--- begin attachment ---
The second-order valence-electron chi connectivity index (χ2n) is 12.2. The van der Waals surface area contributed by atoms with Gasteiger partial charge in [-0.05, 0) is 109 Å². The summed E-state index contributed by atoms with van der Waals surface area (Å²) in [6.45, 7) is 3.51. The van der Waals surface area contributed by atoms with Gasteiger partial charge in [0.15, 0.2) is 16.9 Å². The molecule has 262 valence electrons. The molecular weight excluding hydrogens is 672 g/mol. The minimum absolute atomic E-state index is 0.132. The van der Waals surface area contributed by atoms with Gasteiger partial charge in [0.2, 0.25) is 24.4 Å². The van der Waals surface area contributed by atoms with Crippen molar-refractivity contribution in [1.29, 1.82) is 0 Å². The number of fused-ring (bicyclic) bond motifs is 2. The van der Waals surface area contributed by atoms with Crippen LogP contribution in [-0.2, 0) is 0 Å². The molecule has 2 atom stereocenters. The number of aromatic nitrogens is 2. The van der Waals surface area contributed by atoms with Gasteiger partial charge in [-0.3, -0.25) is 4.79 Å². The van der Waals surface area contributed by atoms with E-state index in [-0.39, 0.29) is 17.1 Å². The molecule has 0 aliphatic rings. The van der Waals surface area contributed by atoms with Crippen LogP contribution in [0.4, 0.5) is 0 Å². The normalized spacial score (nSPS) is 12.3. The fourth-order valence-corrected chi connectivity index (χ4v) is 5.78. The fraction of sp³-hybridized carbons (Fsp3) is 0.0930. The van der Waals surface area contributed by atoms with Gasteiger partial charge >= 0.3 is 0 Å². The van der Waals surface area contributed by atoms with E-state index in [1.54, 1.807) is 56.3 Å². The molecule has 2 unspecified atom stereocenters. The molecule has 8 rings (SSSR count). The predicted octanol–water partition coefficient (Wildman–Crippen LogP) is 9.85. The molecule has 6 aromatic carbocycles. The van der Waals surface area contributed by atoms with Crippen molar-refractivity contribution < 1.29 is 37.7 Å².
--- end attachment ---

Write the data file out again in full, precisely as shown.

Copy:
The second-order valence-electron chi connectivity index (χ2n) is 12.2. The van der Waals surface area contributed by atoms with Gasteiger partial charge in [-0.05, 0) is 109 Å². The summed E-state index contributed by atoms with van der Waals surface area (Å²) in [6.45, 7) is 3.51. The van der Waals surface area contributed by atoms with Gasteiger partial charge in [0.15, 0.2) is 16.9 Å². The molecule has 262 valence electrons. The molecular weight excluding hydrogens is 672 g/mol. The minimum absolute atomic E-state index is 0.132. The van der Waals surface area contributed by atoms with Gasteiger partial charge in [0.2, 0.25) is 24.4 Å². The van der Waals surface area contributed by atoms with Crippen molar-refractivity contribution in [1.29, 1.82) is 0 Å². The number of fused-ring (bicyclic) bond motifs is 2. The van der Waals surface area contributed by atoms with Crippen LogP contribution in [-0.2, 0) is 0 Å². The molecule has 2 atom stereocenters. The number of aromatic nitrogens is 2. The van der Waals surface area contributed by atoms with Gasteiger partial charge in [-0.3, -0.25) is 4.79 Å². The van der Waals surface area contributed by atoms with E-state index in [-0.39, 0.29) is 17.1 Å². The molecule has 0 aliphatic rings. The van der Waals surface area contributed by atoms with Crippen LogP contribution in [0.4, 0.5) is 0 Å². The normalized spacial score (nSPS) is 12.3. The fourth-order valence-corrected chi connectivity index (χ4v) is 5.78. The fraction of sp³-hybridized carbons (Fsp3) is 0.0930. The van der Waals surface area contributed by atoms with Gasteiger partial charge >= 0.3 is 0 Å². The van der Waals surface area contributed by atoms with E-state index in [1.54, 1.807) is 56.3 Å². The molecule has 2 unspecified atom stereocenters. The molecule has 8 rings (SSSR count). The predicted octanol–water partition coefficient (Wildman–Crippen LogP) is 9.85. The molecule has 6 aromatic carbocycles. The van der Waals surface area contributed by atoms with Crippen molar-refractivity contribution < 1.29 is 37.7 Å².